STORM ALERT: Blizzard ‘reminiscent’ of storm last Dec. 19 – with less snow – expected to hit Wednesday night, Thursday


Update (1:20 p.m. Tuesday): The Norwegian Meteorological Institute has issued a storm alert forecasting gale-force winds of 90 kilometers an hour and gusts to 135 kilometers an hour in exposed locations. Peak winds are expected between 6 p.m. Wednesday and 3 a.m. Thursday.

In addition, avalanche conditions are forecast to be near or at maximum risk levels, although their predicted potential size is signifianctly smaller than the one last Dec. 19. The story below has been updated.

Original story: A blizzard “reminiscent of the storm on Dec. 19 of last year” is expected to bring up to 14.4 millimeters of precipitation and winds up to 135 kilometers an hour, according to the Norwegian Meteorological Institute.

The weather service issued a storm alert early Tuesday afternoon and a meteorologist made the comparison with last year’s historic storm in an interview with Svalbardposten. In addition, the Norwegian Water Resources and Energy Directorate (NVE) is forecasting level four avalanche risk conditions (“high”) in Svalbard during the storm, with possible level five conditions (the maximum rating, classified as “extreme”) in some areas during its peak.

The local emergency council, including local leaders and regional avalanche officials, are scheduled to meet Tuesday afternoon to evaulate the situation and again on Wednesday morning, during which the possibility of evacuations will be discussed.

“We have in place a good avalanche warning system and there are procedures regarding what is now followed,” said Svalbard Gov. Kjerstin Askholt in a prepared statement. “On this basis and professional advice from NVE we will assess measures, including the evacuation of people.”

The storm is forecast to hit between 6 p.m. and midnight Wednesday, with the most severe wind and snow between then and noon Thursday. Snowfall is expected to taper off Thursday afternoon, but gale and near-gale winds are forecast to continue through much of the night.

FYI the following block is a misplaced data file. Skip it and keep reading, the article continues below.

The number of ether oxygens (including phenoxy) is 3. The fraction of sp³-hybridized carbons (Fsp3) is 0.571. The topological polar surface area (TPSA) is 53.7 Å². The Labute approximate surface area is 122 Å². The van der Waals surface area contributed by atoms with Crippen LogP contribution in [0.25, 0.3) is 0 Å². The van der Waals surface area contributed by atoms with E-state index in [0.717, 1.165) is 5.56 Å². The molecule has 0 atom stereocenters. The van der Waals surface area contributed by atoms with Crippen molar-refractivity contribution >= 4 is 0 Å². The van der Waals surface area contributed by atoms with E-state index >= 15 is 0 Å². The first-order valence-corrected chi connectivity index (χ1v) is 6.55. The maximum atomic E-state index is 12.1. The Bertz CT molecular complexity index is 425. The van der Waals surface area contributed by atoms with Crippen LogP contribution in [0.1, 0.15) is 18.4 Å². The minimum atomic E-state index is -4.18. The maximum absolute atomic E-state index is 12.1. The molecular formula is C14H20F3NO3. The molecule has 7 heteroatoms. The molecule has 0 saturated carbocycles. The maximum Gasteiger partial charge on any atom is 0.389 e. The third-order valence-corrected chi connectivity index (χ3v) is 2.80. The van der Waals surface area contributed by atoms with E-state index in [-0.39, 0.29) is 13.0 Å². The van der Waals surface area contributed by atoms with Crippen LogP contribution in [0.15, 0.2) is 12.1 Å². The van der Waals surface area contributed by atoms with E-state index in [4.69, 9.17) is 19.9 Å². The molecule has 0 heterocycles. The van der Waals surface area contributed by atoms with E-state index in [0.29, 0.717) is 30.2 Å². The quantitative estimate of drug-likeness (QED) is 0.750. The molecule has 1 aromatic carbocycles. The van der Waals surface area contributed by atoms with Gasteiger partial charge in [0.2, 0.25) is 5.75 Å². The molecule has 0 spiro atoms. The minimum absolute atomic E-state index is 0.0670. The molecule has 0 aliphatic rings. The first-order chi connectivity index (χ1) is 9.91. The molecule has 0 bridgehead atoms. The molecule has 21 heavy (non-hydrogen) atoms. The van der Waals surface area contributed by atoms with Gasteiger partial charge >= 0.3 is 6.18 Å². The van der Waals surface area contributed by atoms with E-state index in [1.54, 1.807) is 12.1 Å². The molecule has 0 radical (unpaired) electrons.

Winds are forecast to come from the east and southeast, which may result in snow accumulations more likely to trigger avalanches.

“The statistics being reported now are reminiscent of the storm on Dec. 19 of last year,” Trond Lien, a duty meteorologist for the weather service, told Svalbardposten.

NVE’s recently activiated local avalanche warning system notes the current snowpack is weak because of warm temperatures leading up to Christmas, making them vulnerable to heavier layers. An alert posted by the agency Tuesday states conditions could result in the natural release of size-three avalanches, which have a mass between 1,000 to 10,000 cubic meters and can “bury a car, destroy a small building, or break trees.”

By contrast, the avalanche that struck last year consisted of more than 50,000 cubmic meters of snow, placing it in the maximum size-four category on the European scale. But the agency is also guarded about it current prediction.

“Because of the dark season it is difficult to have a full view of snow distribution and therefore it is somewhat uncertain about avalanche danger when fully reporting then danger level,” an assessment posted at the NVE’s website Tuesday notes.

The difference in the forecasts is this week’s storm isn’t forecast to be as severe due to less predicted snowfall. Also winds during last year’s storm were forecast to reach speeds as high as 160 kilometers an hour in some areas. However, the storm alert issued by the weather service Tuesday afternoon suggests the winds – which last year blew the roofs off Longyearbyen School and a dorm in Nybyen – could be comparable.

This week’s storm may also be an indication of what Longyearbyen residents can expect during winter in the wake of the avalanche, due to a report released earlier this month that declared more than 150 residences and dorms in 34 buildings are in avalanche red zones. People in those zones – primarily in Nybyen and Lia – have already been forced to evacuate their residences twice during the past year due to extreme storms. Local emergency officials said multiple future evacuations are possible, especially with such storms expected to be more common due to climate change, until long-range preventative or relocation steps are taken.